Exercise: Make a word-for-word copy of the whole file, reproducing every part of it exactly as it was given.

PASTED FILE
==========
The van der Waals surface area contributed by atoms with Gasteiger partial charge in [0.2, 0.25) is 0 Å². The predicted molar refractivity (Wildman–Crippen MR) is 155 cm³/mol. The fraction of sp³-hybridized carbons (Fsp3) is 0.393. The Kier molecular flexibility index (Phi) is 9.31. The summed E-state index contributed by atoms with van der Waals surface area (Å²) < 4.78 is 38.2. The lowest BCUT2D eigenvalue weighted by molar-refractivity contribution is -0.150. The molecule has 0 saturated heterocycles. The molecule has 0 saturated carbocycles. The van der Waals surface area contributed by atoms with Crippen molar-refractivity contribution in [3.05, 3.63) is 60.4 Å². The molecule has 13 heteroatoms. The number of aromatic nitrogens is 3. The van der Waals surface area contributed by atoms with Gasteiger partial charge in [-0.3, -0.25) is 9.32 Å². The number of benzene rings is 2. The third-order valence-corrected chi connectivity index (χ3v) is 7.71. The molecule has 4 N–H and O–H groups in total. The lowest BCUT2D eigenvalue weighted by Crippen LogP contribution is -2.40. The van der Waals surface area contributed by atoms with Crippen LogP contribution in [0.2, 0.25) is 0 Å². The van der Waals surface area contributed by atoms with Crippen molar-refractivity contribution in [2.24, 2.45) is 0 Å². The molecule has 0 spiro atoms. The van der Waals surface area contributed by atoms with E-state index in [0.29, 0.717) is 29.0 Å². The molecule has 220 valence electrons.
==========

The van der Waals surface area contributed by atoms with Gasteiger partial charge in [0.2, 0.25) is 0 Å². The predicted molar refractivity (Wildman–Crippen MR) is 155 cm³/mol. The fraction of sp³-hybridized carbons (Fsp3) is 0.393. The Kier molecular flexibility index (Phi) is 9.31. The summed E-state index contributed by atoms with van der Waals surface area (Å²) < 4.78 is 38.2. The lowest BCUT2D eigenvalue weighted by molar-refractivity contribution is -0.150. The molecule has 0 saturated heterocycles. The molecule has 0 saturated carbocycles. The van der Waals surface area contributed by atoms with Crippen molar-refractivity contribution in [3.05, 3.63) is 60.4 Å². The molecule has 13 heteroatoms. The number of aromatic nitrogens is 3. The van der Waals surface area contributed by atoms with Gasteiger partial charge in [-0.3, -0.25) is 9.32 Å². The number of benzene rings is 2. The third-order valence-corrected chi connectivity index (χ3v) is 7.71. The molecule has 4 N–H and O–H groups in total. The lowest BCUT2D eigenvalue weighted by Crippen LogP contribution is -2.40. The van der Waals surface area contributed by atoms with Crippen LogP contribution in [0.2, 0.25) is 0 Å². The van der Waals surface area contributed by atoms with Crippen molar-refractivity contribution in [2.24, 2.45) is 0 Å². The molecule has 0 spiro atoms. The van der Waals surface area contributed by atoms with E-state index in [0.29, 0.717) is 29.0 Å². The molecule has 220 valence electrons.